• Anonymous says:

    There is more to a name than what you write on paper or what it says on your birth certificate. Names bear more significance than we think. Your name affects your relationships, your opportunities, and your personality. When parents pick a name for their child, part of it is prophetic. And there are some who just name their children with something that just sounds nice. Different cultures find different names attractive. Regardless if the incentive behind the name, names still have an impact on the bearer and others. When a parent names their child Adolf, they cannot say they are ignorant to the history behind the name. Campbell even goes as far as giving his son the middle name “Hitler” as the icing on the cake. Mr. Campbell names his son Adolf Hitler. I doubt that this was purely coincidental. He knew what he was doing when he named is child Adolf Hitler. He likely expected a reaction out of those around him. We know about Adolf Hitler and his role in the Holocaust. So one must ask them self what Mr. Campbell was thinking when he gave his child this name. I feel that it was a selfish act on the father’s part. The child will likely receive more criticism for his name than the publicity his father received. What happens when Adolf Hitler Campbell applies for a job and a Jew reviews his application? The fact of the matter is the child will be refused some services and privileges because of his name.

    So “what’s in a name”? A person’s name expresses their heritage, their culture, and their history. Unfortunately, I don’t know the history behind my name. Campbell is Celtic and Gaelic in origin. It means “wry-mouth, the man whose mouth inclined a little on one side”. However, the name Adolf represents the ideals of white supremacy. There is no culture behind that name. As I said before, Mr. Campbell knew of the impact that naming his child “Adolf”.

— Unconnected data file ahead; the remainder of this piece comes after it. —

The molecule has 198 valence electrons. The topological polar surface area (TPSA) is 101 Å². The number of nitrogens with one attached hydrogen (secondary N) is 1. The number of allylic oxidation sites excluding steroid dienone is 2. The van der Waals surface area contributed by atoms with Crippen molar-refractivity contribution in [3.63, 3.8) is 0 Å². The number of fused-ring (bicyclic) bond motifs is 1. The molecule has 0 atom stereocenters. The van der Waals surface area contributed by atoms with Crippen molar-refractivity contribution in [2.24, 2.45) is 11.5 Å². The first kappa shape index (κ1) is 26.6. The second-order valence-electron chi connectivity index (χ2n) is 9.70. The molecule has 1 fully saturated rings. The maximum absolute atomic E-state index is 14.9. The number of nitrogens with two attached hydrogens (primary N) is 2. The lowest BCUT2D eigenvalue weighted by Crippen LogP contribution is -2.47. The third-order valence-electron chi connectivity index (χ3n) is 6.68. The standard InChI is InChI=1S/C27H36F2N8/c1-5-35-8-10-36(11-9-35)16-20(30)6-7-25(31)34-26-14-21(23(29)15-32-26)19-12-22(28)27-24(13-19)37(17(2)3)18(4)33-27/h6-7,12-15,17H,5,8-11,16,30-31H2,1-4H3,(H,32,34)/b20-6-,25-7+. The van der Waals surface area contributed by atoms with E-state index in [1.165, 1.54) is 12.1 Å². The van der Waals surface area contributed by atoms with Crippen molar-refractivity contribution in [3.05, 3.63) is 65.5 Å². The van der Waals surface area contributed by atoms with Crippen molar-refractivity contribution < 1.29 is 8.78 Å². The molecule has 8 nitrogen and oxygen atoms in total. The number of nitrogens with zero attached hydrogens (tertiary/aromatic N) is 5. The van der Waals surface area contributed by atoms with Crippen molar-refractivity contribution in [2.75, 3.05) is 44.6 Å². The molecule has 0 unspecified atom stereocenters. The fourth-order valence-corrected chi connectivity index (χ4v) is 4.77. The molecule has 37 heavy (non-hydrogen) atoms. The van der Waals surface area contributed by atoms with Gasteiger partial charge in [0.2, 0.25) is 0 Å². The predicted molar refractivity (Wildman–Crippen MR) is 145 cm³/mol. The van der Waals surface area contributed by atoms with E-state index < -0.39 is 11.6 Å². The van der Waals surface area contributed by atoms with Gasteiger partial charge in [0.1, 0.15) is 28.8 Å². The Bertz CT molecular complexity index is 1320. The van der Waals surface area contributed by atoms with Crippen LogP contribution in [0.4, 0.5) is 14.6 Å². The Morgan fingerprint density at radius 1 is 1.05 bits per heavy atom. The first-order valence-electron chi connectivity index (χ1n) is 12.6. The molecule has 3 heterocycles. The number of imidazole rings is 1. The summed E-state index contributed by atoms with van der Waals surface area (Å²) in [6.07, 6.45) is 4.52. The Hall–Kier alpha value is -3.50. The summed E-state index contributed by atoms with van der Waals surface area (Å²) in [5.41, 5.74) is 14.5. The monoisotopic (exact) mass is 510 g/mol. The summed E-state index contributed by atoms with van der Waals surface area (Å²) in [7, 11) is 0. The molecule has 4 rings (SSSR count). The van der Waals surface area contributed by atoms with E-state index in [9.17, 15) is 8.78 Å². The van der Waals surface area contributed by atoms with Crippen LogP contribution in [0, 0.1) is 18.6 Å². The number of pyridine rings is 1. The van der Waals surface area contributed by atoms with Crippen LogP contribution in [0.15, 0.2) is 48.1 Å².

Every name has a story. The most interesting names are original. Native Americans have been known for having names that speak out loud. Older media made of mockery of Native American culture claiming that Native Americans give long-winded names. “Little Bear” and “White Moon Wolf” are names that mock Native American culture. Although those names seem funny to the common American, some Native Americans find these names appealing and desirable. The article really hit home considering my old roommate was a Puerto-Rican by the name of Jesus. Being a Christian, I did find it hard to refer to my roommate as the man I call the son of GOD. I couldn’t even call him Jesus if I said it with the Spanish accent.

  • Anonymous says: